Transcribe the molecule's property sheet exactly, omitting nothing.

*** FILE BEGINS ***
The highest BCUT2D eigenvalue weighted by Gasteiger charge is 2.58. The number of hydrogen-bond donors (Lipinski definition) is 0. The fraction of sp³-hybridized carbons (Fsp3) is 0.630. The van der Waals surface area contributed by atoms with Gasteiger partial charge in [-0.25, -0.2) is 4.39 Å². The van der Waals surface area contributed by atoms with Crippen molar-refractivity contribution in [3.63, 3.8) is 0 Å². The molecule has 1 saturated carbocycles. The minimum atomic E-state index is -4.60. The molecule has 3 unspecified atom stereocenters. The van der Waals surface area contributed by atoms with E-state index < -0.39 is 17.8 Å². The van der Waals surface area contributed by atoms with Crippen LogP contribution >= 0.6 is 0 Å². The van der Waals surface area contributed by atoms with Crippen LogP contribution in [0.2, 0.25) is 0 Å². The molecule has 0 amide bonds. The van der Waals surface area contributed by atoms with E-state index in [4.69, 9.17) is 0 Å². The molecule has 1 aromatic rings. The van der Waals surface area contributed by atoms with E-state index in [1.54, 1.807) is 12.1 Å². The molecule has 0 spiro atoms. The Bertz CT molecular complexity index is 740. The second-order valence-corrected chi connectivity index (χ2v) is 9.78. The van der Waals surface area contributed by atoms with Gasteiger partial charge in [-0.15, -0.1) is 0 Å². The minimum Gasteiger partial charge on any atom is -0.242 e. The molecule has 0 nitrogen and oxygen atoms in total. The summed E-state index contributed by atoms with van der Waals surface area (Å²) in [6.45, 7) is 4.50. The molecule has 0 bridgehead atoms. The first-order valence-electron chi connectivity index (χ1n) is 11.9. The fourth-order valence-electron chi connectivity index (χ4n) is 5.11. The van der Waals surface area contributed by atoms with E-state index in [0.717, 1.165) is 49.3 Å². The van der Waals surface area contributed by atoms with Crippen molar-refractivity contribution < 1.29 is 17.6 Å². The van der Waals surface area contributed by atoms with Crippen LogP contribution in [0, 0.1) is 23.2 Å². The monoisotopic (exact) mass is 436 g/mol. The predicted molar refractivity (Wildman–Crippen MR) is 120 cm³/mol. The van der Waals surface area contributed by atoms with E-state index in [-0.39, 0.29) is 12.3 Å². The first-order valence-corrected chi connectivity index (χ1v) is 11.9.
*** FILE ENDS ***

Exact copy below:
The highest BCUT2D eigenvalue weighted by Gasteiger charge is 2.58. The number of hydrogen-bond donors (Lipinski definition) is 0. The fraction of sp³-hybridized carbons (Fsp3) is 0.630. The van der Waals surface area contributed by atoms with Gasteiger partial charge in [-0.25, -0.2) is 4.39 Å². The van der Waals surface area contributed by atoms with Crippen molar-refractivity contribution in [3.63, 3.8) is 0 Å². The molecule has 1 saturated carbocycles. The minimum atomic E-state index is -4.60. The molecule has 3 unspecified atom stereocenters. The van der Waals surface area contributed by atoms with E-state index < -0.39 is 17.8 Å². The van der Waals surface area contributed by atoms with Crippen LogP contribution >= 0.6 is 0 Å². The van der Waals surface area contributed by atoms with Crippen LogP contribution in [0.2, 0.25) is 0 Å². The molecule has 0 amide bonds. The van der Waals surface area contributed by atoms with E-state index in [4.69, 9.17) is 0 Å². The molecule has 1 aromatic rings. The van der Waals surface area contributed by atoms with E-state index in [1.54, 1.807) is 12.1 Å². The molecule has 0 spiro atoms. The Bertz CT molecular complexity index is 740. The second-order valence-corrected chi connectivity index (χ2v) is 9.78. The van der Waals surface area contributed by atoms with Gasteiger partial charge in [-0.15, -0.1) is 0 Å². The minimum Gasteiger partial charge on any atom is -0.242 e. The molecule has 0 nitrogen and oxygen atoms in total. The summed E-state index contributed by atoms with van der Waals surface area (Å²) in [6.45, 7) is 4.50. The molecule has 0 bridgehead atoms. The first-order valence-electron chi connectivity index (χ1n) is 11.9. The fourth-order valence-electron chi connectivity index (χ4n) is 5.11. The van der Waals surface area contributed by atoms with E-state index in [0.717, 1.165) is 49.3 Å². The van der Waals surface area contributed by atoms with Crippen molar-refractivity contribution < 1.29 is 17.6 Å². The van der Waals surface area contributed by atoms with Crippen LogP contribution in [0, 0.1) is 23.2 Å². The monoisotopic (exact) mass is 436 g/mol. The predicted molar refractivity (Wildman–Crippen MR) is 120 cm³/mol. The van der Waals surface area contributed by atoms with E-state index in [-0.39, 0.29) is 12.3 Å². The first-order valence-corrected chi connectivity index (χ1v) is 11.9.